We are living in a fast-paced society and rarely take the time to reflect upon the truths behind the laws that govern us. We are, one and all, proud to be law-abiding citizens. We operate under the assumption that the law is just, reasonable, and fair, and that no person stands above it. But how many people understand — or have even been introduced to — the important role Native Americans played in the governance of the American Nation?

I hope through the medium of history to give voice to a silenced history. In this article we will move through time, from first contact between European-Americans and the indigenous peoples of the Western Hemisphere, in 1492, to the present conflict over Cherry Point. Along the way, I hope to inform the reader about some of the laws, political realities, and administrative procedures that benefit corporate interests more favorably than either tribal rights or the greater public good. Just as important, I hope to show how the general public can influence the final outcome of this search for integrity.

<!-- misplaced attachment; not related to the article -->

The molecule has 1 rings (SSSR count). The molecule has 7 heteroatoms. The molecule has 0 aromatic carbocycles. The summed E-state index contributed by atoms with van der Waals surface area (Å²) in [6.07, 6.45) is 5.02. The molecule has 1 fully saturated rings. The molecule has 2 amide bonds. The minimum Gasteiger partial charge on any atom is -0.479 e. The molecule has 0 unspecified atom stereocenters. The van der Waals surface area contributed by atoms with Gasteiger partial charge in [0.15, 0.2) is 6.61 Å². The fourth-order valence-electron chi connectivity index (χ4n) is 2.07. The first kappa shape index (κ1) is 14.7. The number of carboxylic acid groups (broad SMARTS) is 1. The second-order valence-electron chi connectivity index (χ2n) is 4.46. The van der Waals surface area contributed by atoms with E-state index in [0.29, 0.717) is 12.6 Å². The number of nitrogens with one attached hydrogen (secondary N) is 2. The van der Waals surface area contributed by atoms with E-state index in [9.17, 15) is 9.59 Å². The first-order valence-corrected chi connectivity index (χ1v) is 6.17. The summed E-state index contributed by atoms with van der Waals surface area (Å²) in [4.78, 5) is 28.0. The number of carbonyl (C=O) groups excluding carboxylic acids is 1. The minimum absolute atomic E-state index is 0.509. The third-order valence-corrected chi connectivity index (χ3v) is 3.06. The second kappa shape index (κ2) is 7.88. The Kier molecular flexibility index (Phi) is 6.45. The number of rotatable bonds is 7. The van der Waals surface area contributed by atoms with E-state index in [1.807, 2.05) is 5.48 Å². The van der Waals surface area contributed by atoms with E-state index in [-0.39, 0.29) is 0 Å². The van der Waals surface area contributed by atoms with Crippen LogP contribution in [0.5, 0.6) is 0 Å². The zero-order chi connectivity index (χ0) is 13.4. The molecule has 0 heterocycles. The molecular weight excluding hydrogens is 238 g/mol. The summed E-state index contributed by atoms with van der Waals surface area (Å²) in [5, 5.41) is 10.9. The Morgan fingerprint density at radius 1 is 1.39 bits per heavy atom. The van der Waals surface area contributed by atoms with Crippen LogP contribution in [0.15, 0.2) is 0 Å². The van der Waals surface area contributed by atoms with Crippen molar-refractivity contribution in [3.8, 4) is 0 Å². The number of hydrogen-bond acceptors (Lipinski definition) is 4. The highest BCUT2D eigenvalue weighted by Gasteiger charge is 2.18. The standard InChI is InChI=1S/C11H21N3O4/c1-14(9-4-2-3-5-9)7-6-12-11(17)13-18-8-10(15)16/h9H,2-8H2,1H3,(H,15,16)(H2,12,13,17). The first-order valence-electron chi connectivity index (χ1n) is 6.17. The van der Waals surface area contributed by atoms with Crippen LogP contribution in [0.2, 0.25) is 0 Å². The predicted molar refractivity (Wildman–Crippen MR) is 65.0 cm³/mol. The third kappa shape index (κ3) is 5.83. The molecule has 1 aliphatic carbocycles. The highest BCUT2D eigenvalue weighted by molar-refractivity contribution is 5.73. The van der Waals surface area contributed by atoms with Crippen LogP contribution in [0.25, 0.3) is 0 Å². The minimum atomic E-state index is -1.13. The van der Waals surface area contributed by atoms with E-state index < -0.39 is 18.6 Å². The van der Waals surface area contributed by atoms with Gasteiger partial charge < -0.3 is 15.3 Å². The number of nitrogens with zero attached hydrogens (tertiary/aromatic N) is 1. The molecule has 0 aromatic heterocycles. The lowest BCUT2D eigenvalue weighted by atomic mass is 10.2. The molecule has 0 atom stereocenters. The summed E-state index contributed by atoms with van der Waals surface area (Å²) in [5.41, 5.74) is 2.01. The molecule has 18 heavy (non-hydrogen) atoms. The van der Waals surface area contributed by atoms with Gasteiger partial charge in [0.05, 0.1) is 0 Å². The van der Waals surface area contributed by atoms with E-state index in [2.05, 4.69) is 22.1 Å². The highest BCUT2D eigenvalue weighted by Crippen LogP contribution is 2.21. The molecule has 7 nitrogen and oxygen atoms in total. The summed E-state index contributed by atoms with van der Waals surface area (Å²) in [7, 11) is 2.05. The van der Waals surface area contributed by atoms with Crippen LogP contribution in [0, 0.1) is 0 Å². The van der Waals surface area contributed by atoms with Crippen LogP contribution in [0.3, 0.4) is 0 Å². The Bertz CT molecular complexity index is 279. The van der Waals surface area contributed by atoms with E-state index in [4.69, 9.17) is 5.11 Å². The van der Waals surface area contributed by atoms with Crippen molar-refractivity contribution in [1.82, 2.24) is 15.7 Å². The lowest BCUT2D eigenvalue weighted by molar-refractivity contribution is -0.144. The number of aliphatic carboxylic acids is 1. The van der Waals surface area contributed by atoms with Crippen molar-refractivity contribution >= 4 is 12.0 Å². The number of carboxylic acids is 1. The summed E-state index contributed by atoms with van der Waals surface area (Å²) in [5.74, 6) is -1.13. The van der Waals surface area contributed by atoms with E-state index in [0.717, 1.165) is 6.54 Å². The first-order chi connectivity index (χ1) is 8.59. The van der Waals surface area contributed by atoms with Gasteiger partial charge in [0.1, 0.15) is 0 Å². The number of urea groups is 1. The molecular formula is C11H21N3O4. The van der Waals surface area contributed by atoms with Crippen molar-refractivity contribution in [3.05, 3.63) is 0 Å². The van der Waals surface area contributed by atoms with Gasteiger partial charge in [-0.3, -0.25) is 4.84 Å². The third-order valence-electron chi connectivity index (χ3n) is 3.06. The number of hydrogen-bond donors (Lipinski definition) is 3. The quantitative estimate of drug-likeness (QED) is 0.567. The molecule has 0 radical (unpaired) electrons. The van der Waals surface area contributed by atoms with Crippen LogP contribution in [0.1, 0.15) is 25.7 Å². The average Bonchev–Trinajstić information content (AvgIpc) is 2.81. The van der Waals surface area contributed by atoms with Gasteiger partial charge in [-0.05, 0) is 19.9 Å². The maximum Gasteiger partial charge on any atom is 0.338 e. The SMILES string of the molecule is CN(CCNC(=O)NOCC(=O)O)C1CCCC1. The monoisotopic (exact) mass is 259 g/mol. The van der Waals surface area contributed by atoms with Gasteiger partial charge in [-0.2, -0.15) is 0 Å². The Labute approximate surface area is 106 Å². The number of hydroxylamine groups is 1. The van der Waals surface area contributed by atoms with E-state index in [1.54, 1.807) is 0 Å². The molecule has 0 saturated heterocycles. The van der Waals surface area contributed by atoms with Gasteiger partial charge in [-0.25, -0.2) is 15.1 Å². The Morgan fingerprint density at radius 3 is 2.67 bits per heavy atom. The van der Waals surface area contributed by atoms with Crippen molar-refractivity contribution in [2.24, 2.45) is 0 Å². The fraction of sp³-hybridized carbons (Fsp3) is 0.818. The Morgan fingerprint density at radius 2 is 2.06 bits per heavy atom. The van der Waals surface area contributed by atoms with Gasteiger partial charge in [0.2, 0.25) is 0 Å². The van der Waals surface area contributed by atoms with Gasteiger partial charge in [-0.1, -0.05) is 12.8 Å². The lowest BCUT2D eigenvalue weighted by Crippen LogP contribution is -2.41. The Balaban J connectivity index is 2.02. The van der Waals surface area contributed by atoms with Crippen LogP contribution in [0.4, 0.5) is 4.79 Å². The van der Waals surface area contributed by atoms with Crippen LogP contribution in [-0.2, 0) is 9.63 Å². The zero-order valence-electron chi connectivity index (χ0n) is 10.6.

Read More:


Thanks to Phil Damon for the title of this post.

The Window is Closing on Coal…According to Goldman Sachs!

Richards Bay Coal PortIf you live in Whatcom County, you’ve probably heard the recent news about  Gateway Pacific Terminal – the proposed coal port at Cherry Point. First we heard that the state Environmental impact Statement will included the broad level of scoping that opponents of the port have asked for, including the end-use impacts of burning the coal in China.  Next we heard that the Lummi Nation has sent an official letter stating its unequivocal opposition to the terminal. According to the Bellingham Herald’s John Stark, this in itself “could stop the federal permit process for the coal terminal dead in its tracks.” Treaty rights have the power of federal law, and the Corps of Engineers recognize this: “If the Lummis come to that position, it will make us reassess the direction we are going,” [Army Corps of Engineers regulatory branch chief Muffy] Walker said. “We have denied permits in the past, based on tribal concerns.”